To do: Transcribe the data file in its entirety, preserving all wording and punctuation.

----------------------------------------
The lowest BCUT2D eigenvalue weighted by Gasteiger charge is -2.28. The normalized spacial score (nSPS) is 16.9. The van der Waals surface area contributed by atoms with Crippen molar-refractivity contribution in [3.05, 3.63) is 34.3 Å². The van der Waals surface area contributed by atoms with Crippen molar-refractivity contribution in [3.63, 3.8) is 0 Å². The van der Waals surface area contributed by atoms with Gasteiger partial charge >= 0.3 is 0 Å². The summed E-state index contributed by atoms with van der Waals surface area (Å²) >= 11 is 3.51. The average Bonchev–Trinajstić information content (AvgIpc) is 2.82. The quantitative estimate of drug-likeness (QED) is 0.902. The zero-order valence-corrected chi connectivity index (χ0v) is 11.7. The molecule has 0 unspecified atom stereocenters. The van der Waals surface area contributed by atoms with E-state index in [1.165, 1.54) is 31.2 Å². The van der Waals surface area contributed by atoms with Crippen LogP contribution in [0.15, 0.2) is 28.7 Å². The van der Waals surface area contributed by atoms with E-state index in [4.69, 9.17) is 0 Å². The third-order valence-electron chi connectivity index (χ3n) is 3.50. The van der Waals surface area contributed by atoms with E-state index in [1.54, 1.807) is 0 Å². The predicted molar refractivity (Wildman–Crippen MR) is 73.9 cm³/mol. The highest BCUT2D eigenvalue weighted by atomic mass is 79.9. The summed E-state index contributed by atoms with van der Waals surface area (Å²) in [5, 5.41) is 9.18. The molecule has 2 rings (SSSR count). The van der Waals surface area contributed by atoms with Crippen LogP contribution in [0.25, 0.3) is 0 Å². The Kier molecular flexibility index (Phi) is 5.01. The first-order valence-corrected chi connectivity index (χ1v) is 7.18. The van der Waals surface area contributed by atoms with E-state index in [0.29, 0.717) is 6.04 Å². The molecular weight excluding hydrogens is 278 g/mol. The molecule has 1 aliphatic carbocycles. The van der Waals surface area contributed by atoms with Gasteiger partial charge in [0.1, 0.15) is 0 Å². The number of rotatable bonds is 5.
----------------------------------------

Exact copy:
The lowest BCUT2D eigenvalue weighted by Gasteiger charge is -2.28. The normalized spacial score (nSPS) is 16.9. The van der Waals surface area contributed by atoms with Crippen molar-refractivity contribution in [3.05, 3.63) is 34.3 Å². The van der Waals surface area contributed by atoms with Crippen molar-refractivity contribution in [3.63, 3.8) is 0 Å². The van der Waals surface area contributed by atoms with Gasteiger partial charge >= 0.3 is 0 Å². The summed E-state index contributed by atoms with van der Waals surface area (Å²) >= 11 is 3.51. The average Bonchev–Trinajstić information content (AvgIpc) is 2.82. The quantitative estimate of drug-likeness (QED) is 0.902. The zero-order valence-corrected chi connectivity index (χ0v) is 11.7. The molecule has 0 unspecified atom stereocenters. The van der Waals surface area contributed by atoms with E-state index in [1.165, 1.54) is 31.2 Å². The van der Waals surface area contributed by atoms with Crippen LogP contribution in [0.15, 0.2) is 28.7 Å². The van der Waals surface area contributed by atoms with E-state index in [4.69, 9.17) is 0 Å². The third-order valence-electron chi connectivity index (χ3n) is 3.50. The van der Waals surface area contributed by atoms with E-state index in [1.54, 1.807) is 0 Å². The predicted molar refractivity (Wildman–Crippen MR) is 73.9 cm³/mol. The highest BCUT2D eigenvalue weighted by atomic mass is 79.9. The summed E-state index contributed by atoms with van der Waals surface area (Å²) in [5, 5.41) is 9.18. The molecule has 2 rings (SSSR count). The van der Waals surface area contributed by atoms with Crippen LogP contribution in [0.25, 0.3) is 0 Å². The Kier molecular flexibility index (Phi) is 5.01. The first-order valence-corrected chi connectivity index (χ1v) is 7.18. The van der Waals surface area contributed by atoms with E-state index in [0.29, 0.717) is 6.04 Å². The molecular weight excluding hydrogens is 278 g/mol. The molecule has 1 aliphatic carbocycles. The van der Waals surface area contributed by atoms with Gasteiger partial charge in [0.1, 0.15) is 0 Å². The number of rotatable bonds is 5.